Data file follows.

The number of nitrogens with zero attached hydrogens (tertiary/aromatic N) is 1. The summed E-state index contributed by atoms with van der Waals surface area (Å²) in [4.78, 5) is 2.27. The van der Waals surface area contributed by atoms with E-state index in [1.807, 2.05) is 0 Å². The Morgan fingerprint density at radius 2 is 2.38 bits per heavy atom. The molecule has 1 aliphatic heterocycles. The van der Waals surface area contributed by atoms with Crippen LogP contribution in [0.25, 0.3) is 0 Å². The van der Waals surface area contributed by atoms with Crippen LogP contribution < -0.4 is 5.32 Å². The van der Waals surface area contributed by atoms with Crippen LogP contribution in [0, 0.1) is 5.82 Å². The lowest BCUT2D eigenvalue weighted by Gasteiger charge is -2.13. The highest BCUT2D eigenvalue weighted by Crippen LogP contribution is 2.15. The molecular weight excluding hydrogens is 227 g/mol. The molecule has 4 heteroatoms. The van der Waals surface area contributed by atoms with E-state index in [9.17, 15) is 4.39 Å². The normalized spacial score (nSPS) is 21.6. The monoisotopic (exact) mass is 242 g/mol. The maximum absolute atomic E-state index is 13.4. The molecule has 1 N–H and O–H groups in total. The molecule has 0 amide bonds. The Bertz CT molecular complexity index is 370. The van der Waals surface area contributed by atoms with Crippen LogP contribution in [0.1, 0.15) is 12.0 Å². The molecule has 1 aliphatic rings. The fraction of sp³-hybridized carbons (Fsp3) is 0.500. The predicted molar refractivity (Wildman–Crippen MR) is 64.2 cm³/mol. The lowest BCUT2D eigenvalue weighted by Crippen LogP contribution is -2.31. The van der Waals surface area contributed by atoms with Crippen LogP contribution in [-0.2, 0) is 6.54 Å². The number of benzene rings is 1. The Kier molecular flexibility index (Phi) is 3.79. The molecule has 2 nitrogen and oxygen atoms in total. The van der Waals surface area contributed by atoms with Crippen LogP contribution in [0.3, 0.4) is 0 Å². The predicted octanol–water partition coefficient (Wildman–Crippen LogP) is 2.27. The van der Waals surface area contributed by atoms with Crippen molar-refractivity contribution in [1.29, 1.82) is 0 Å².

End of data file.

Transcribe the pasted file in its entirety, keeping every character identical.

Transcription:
The number of nitrogens with zero attached hydrogens (tertiary/aromatic N) is 1. The summed E-state index contributed by atoms with van der Waals surface area (Å²) in [4.78, 5) is 2.27. The van der Waals surface area contributed by atoms with E-state index in [1.807, 2.05) is 0 Å². The Morgan fingerprint density at radius 2 is 2.38 bits per heavy atom. The molecule has 1 aliphatic heterocycles. The van der Waals surface area contributed by atoms with Crippen LogP contribution in [0.25, 0.3) is 0 Å². The van der Waals surface area contributed by atoms with Crippen LogP contribution < -0.4 is 5.32 Å². The van der Waals surface area contributed by atoms with Crippen LogP contribution in [0, 0.1) is 5.82 Å². The lowest BCUT2D eigenvalue weighted by Gasteiger charge is -2.13. The highest BCUT2D eigenvalue weighted by Crippen LogP contribution is 2.15. The molecular weight excluding hydrogens is 227 g/mol. The molecule has 4 heteroatoms. The van der Waals surface area contributed by atoms with E-state index in [9.17, 15) is 4.39 Å². The normalized spacial score (nSPS) is 21.6. The monoisotopic (exact) mass is 242 g/mol. The maximum absolute atomic E-state index is 13.4. The molecule has 1 N–H and O–H groups in total. The molecule has 0 amide bonds. The Bertz CT molecular complexity index is 370. The van der Waals surface area contributed by atoms with Crippen LogP contribution in [0.1, 0.15) is 12.0 Å². The molecule has 1 aliphatic rings. The fraction of sp³-hybridized carbons (Fsp3) is 0.500. The predicted molar refractivity (Wildman–Crippen MR) is 64.2 cm³/mol. The lowest BCUT2D eigenvalue weighted by Crippen LogP contribution is -2.31. The van der Waals surface area contributed by atoms with Crippen LogP contribution in [-0.2, 0) is 6.54 Å². The number of benzene rings is 1. The Kier molecular flexibility index (Phi) is 3.79. The molecule has 2 nitrogen and oxygen atoms in total. The van der Waals surface area contributed by atoms with Crippen LogP contribution in [0.3, 0.4) is 0 Å². The predicted octanol–water partition coefficient (Wildman–Crippen LogP) is 2.27. The van der Waals surface area contributed by atoms with Crippen molar-refractivity contribution in [1.29, 1.82) is 0 Å².